South Africa - hungry for mobile data: It's the one to watch for mobile internet

in Mobile trends
on Tuesday November 19, 2013 @ 12:09

Often overshadowed by Kenya and Nigeria, it’s easy to forget about the third key up and coming player of the continent - South Africa. The southernmost country is showing impressive growth in anything relating to mobile - be that pure penetration to usage of mobile services to purchasing via mobile.

Our free report (embedded below) covers all the important trends, reveals interesting data about the mobile consumer and how mobile is changing the way South Africans communicate, shop and learn.

Mobile is only going to get bigger…

Key data points:

  • Mobile subscription rate of 134%
  • Biggest Twitter country in Africa
  • 5th largest consumer of mobile data in the world (US is #7)

image south africa 5th largest data user world USA 7th

Impressively 80% of South Africans access the internet purely through their mobile phone. Not only are they high mobile data users, but often it’s their only source of access to the internet. That makes mobile incredibly important in this market.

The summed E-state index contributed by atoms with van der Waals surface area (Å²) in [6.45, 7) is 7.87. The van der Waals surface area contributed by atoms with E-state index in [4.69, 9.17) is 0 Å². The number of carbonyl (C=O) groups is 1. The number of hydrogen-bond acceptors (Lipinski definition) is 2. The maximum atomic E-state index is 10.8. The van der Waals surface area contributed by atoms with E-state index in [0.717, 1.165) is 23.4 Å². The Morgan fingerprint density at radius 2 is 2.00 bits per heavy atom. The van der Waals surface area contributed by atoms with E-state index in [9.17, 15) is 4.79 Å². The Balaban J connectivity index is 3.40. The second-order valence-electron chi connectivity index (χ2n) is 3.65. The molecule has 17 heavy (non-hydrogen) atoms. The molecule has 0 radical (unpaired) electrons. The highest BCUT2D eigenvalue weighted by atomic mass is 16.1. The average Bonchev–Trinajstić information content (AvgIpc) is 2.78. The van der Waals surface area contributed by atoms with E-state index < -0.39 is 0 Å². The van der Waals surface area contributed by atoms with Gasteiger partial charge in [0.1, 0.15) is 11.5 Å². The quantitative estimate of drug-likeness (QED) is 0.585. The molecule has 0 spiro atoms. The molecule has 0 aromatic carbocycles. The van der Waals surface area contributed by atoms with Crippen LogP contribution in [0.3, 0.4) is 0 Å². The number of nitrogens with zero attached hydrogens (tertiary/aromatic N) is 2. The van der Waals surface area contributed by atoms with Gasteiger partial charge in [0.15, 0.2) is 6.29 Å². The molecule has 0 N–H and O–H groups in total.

What mobile ventures already exist in South Africa?

Businesses such as M-PESA have migrated here from Kenya, giving South Africans access to mobile banking, and often, access to their first bank account. Education has also taken advantage of mobile technologies; Nokia have introduced Mobile Mathematics, or Momaths, to empower students and enable them to access mathematic educational resources from their mobile phone.

Dr Math, another mathematics venture, in partnership with Mxit have provided a tutoring service via mobile phones for less than a price of a text.

smartphone feature phone divide in south africa

With great opportunity there are often even greater challenges

Growth for mobile has been hindered partially by lack of infrastructure, and high costs of operating for businesses. Furthermore, many households still have considerable debt. So while they aspire to purchase a smartphone, this may not a be a reality for many of them.

The runaway success story from Kenya, mobile payments system M-PESA, tried first to launch in South Africa three years ago but failed. Unlike in Kenya, they were met with far more regulation which ultimately hindered their success. This is a common experience for startups in South Africa, and without support from the state in simplifying regulations many ventures may fail before they can ever really take off.

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